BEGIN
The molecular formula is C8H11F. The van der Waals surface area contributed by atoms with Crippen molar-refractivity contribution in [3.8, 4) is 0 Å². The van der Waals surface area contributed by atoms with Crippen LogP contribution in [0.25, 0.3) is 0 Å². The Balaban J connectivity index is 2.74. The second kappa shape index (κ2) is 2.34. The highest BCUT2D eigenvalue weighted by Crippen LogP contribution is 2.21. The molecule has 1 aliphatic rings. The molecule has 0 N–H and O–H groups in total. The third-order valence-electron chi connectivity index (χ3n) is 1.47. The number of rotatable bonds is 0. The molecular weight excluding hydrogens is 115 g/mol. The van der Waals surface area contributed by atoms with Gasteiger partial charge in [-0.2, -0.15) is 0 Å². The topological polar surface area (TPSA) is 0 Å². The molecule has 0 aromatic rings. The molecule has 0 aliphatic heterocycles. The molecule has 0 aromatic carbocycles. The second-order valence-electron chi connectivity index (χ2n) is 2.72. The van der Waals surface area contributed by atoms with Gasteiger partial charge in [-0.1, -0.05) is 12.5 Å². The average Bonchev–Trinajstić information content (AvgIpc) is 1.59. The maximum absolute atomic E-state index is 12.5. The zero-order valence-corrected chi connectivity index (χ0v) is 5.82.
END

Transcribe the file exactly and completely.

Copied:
The molecular formula is C8H11F. The van der Waals surface area contributed by atoms with Crippen molar-refractivity contribution in [3.8, 4) is 0 Å². The van der Waals surface area contributed by atoms with Crippen LogP contribution in [0.25, 0.3) is 0 Å². The Balaban J connectivity index is 2.74. The second kappa shape index (κ2) is 2.34. The highest BCUT2D eigenvalue weighted by Crippen LogP contribution is 2.21. The molecule has 1 aliphatic rings. The molecule has 0 N–H and O–H groups in total. The third-order valence-electron chi connectivity index (χ3n) is 1.47. The number of rotatable bonds is 0. The molecular weight excluding hydrogens is 115 g/mol. The van der Waals surface area contributed by atoms with Gasteiger partial charge in [-0.2, -0.15) is 0 Å². The topological polar surface area (TPSA) is 0 Å². The molecule has 0 aromatic rings. The molecule has 0 aliphatic heterocycles. The molecule has 0 aromatic carbocycles. The second-order valence-electron chi connectivity index (χ2n) is 2.72. The van der Waals surface area contributed by atoms with Gasteiger partial charge in [-0.1, -0.05) is 12.5 Å². The average Bonchev–Trinajstić information content (AvgIpc) is 1.59. The maximum absolute atomic E-state index is 12.5. The zero-order valence-corrected chi connectivity index (χ0v) is 5.82.